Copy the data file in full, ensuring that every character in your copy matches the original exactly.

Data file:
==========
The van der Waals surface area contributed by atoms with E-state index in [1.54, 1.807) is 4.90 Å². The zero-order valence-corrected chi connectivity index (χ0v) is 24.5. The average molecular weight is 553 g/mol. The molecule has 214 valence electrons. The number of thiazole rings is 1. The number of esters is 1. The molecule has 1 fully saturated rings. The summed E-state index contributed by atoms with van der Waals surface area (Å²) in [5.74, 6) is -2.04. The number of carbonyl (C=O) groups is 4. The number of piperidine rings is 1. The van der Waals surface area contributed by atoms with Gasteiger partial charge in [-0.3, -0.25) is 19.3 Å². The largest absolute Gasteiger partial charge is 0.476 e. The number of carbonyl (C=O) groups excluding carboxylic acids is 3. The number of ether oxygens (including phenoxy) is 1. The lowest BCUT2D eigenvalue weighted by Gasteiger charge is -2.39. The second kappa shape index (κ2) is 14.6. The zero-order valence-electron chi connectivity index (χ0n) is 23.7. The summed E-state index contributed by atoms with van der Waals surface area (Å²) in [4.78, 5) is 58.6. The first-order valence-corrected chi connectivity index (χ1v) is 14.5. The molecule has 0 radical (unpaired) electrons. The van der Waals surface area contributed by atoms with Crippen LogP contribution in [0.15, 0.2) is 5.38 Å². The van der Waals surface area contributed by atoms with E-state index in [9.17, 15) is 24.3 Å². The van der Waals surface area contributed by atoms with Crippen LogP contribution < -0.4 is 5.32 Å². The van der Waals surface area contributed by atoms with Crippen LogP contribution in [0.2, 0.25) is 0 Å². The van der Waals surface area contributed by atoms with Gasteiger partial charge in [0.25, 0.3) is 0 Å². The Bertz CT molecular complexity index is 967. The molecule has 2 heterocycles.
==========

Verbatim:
The van der Waals surface area contributed by atoms with E-state index in [1.54, 1.807) is 4.90 Å². The zero-order valence-corrected chi connectivity index (χ0v) is 24.5. The average molecular weight is 553 g/mol. The molecule has 214 valence electrons. The number of thiazole rings is 1. The number of esters is 1. The molecule has 1 fully saturated rings. The summed E-state index contributed by atoms with van der Waals surface area (Å²) in [5.74, 6) is -2.04. The number of carbonyl (C=O) groups is 4. The number of piperidine rings is 1. The van der Waals surface area contributed by atoms with Gasteiger partial charge in [-0.3, -0.25) is 19.3 Å². The largest absolute Gasteiger partial charge is 0.476 e. The number of carbonyl (C=O) groups excluding carboxylic acids is 3. The number of ether oxygens (including phenoxy) is 1. The lowest BCUT2D eigenvalue weighted by Gasteiger charge is -2.39. The second kappa shape index (κ2) is 14.6. The zero-order valence-electron chi connectivity index (χ0n) is 23.7. The summed E-state index contributed by atoms with van der Waals surface area (Å²) in [4.78, 5) is 58.6. The first-order valence-corrected chi connectivity index (χ1v) is 14.5. The molecule has 0 radical (unpaired) electrons. The van der Waals surface area contributed by atoms with Crippen LogP contribution in [0.15, 0.2) is 5.38 Å². The van der Waals surface area contributed by atoms with E-state index in [9.17, 15) is 24.3 Å². The van der Waals surface area contributed by atoms with Crippen LogP contribution < -0.4 is 5.32 Å². The van der Waals surface area contributed by atoms with Crippen LogP contribution in [0.2, 0.25) is 0 Å². The van der Waals surface area contributed by atoms with Gasteiger partial charge in [0.25, 0.3) is 0 Å². The Bertz CT molecular complexity index is 967. The molecule has 2 heterocycles.